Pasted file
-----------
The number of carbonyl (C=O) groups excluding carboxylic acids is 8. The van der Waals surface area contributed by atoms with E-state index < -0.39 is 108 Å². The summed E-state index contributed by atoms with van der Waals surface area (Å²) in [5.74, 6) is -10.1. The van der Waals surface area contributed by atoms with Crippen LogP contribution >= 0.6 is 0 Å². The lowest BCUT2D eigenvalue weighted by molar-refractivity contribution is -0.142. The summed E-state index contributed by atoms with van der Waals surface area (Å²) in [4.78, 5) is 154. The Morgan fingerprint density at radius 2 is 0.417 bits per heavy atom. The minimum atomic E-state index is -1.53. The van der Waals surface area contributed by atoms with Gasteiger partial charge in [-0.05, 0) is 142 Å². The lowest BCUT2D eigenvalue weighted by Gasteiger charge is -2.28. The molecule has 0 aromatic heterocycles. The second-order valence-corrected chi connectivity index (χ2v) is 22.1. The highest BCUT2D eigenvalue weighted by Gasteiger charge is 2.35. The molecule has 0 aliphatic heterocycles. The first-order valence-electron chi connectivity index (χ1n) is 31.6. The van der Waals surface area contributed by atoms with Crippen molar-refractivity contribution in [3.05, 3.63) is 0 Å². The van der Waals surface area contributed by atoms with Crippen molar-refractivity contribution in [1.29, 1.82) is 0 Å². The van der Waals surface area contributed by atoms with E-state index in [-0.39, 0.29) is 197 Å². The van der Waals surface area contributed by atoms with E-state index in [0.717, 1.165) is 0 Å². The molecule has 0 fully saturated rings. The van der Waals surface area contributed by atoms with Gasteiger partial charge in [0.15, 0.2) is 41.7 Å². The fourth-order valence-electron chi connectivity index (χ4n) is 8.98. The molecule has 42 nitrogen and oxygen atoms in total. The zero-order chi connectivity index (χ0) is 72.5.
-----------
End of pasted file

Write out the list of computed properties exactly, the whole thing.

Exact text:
The number of carbonyl (C=O) groups excluding carboxylic acids is 8. The van der Waals surface area contributed by atoms with E-state index < -0.39 is 108 Å². The summed E-state index contributed by atoms with van der Waals surface area (Å²) in [5.74, 6) is -10.1. The van der Waals surface area contributed by atoms with Crippen LogP contribution >= 0.6 is 0 Å². The lowest BCUT2D eigenvalue weighted by molar-refractivity contribution is -0.142. The summed E-state index contributed by atoms with van der Waals surface area (Å²) in [4.78, 5) is 154. The Morgan fingerprint density at radius 2 is 0.417 bits per heavy atom. The minimum atomic E-state index is -1.53. The van der Waals surface area contributed by atoms with Gasteiger partial charge in [-0.05, 0) is 142 Å². The lowest BCUT2D eigenvalue weighted by Gasteiger charge is -2.28. The molecule has 0 aromatic heterocycles. The second-order valence-corrected chi connectivity index (χ2v) is 22.1. The highest BCUT2D eigenvalue weighted by Gasteiger charge is 2.35. The molecule has 0 aliphatic heterocycles. The first-order valence-electron chi connectivity index (χ1n) is 31.6. The van der Waals surface area contributed by atoms with Crippen molar-refractivity contribution in [3.05, 3.63) is 0 Å². The van der Waals surface area contributed by atoms with Crippen molar-refractivity contribution in [1.29, 1.82) is 0 Å². The van der Waals surface area contributed by atoms with E-state index in [-0.39, 0.29) is 197 Å². The van der Waals surface area contributed by atoms with E-state index in [0.717, 1.165) is 0 Å². The molecule has 0 fully saturated rings. The van der Waals surface area contributed by atoms with Gasteiger partial charge in [0.15, 0.2) is 41.7 Å². The fourth-order valence-electron chi connectivity index (χ4n) is 8.98. The molecule has 42 nitrogen and oxygen atoms in total. The zero-order chi connectivity index (χ0) is 72.5.